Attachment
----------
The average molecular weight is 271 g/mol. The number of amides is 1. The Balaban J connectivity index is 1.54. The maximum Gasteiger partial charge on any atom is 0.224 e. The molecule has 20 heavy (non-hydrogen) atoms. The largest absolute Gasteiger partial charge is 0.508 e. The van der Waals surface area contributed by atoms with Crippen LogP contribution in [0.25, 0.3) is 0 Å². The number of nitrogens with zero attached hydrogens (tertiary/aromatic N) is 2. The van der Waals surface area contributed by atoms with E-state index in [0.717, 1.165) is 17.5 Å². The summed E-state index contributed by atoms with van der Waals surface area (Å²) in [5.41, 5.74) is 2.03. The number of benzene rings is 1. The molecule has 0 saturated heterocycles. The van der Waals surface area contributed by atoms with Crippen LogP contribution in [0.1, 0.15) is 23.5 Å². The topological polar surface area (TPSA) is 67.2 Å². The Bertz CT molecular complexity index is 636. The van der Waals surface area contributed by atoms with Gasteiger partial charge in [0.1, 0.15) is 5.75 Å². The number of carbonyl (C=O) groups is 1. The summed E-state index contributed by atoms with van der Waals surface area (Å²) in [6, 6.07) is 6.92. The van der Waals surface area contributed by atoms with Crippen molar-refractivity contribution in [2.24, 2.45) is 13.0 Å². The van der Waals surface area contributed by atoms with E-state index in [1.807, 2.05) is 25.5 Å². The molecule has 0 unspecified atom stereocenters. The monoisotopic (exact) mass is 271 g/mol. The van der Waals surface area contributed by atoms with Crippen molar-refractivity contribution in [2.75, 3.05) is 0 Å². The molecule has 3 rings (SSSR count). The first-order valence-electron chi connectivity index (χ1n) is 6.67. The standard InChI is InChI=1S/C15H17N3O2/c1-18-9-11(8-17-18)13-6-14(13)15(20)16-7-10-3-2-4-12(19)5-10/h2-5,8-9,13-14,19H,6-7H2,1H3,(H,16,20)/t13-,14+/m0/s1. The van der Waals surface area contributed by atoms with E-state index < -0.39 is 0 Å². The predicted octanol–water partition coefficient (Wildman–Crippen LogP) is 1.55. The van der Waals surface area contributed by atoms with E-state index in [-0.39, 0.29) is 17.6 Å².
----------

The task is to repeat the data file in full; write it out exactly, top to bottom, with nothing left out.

The average molecular weight is 271 g/mol. The number of amides is 1. The Balaban J connectivity index is 1.54. The maximum Gasteiger partial charge on any atom is 0.224 e. The molecule has 20 heavy (non-hydrogen) atoms. The largest absolute Gasteiger partial charge is 0.508 e. The van der Waals surface area contributed by atoms with Crippen LogP contribution in [0.25, 0.3) is 0 Å². The number of nitrogens with zero attached hydrogens (tertiary/aromatic N) is 2. The van der Waals surface area contributed by atoms with E-state index in [0.717, 1.165) is 17.5 Å². The summed E-state index contributed by atoms with van der Waals surface area (Å²) in [5.41, 5.74) is 2.03. The number of benzene rings is 1. The molecule has 0 saturated heterocycles. The van der Waals surface area contributed by atoms with Crippen LogP contribution in [0.1, 0.15) is 23.5 Å². The topological polar surface area (TPSA) is 67.2 Å². The Bertz CT molecular complexity index is 636. The van der Waals surface area contributed by atoms with Gasteiger partial charge in [0.1, 0.15) is 5.75 Å². The number of carbonyl (C=O) groups is 1. The summed E-state index contributed by atoms with van der Waals surface area (Å²) in [6, 6.07) is 6.92. The van der Waals surface area contributed by atoms with Crippen molar-refractivity contribution in [2.24, 2.45) is 13.0 Å². The van der Waals surface area contributed by atoms with E-state index in [1.807, 2.05) is 25.5 Å². The molecule has 0 unspecified atom stereocenters. The monoisotopic (exact) mass is 271 g/mol. The van der Waals surface area contributed by atoms with Crippen molar-refractivity contribution in [2.75, 3.05) is 0 Å². The molecule has 3 rings (SSSR count). The first-order valence-electron chi connectivity index (χ1n) is 6.67. The standard InChI is InChI=1S/C15H17N3O2/c1-18-9-11(8-17-18)13-6-14(13)15(20)16-7-10-3-2-4-12(19)5-10/h2-5,8-9,13-14,19H,6-7H2,1H3,(H,16,20)/t13-,14+/m0/s1. The van der Waals surface area contributed by atoms with E-state index < -0.39 is 0 Å². The predicted octanol–water partition coefficient (Wildman–Crippen LogP) is 1.55. The van der Waals surface area contributed by atoms with E-state index in [-0.39, 0.29) is 17.6 Å².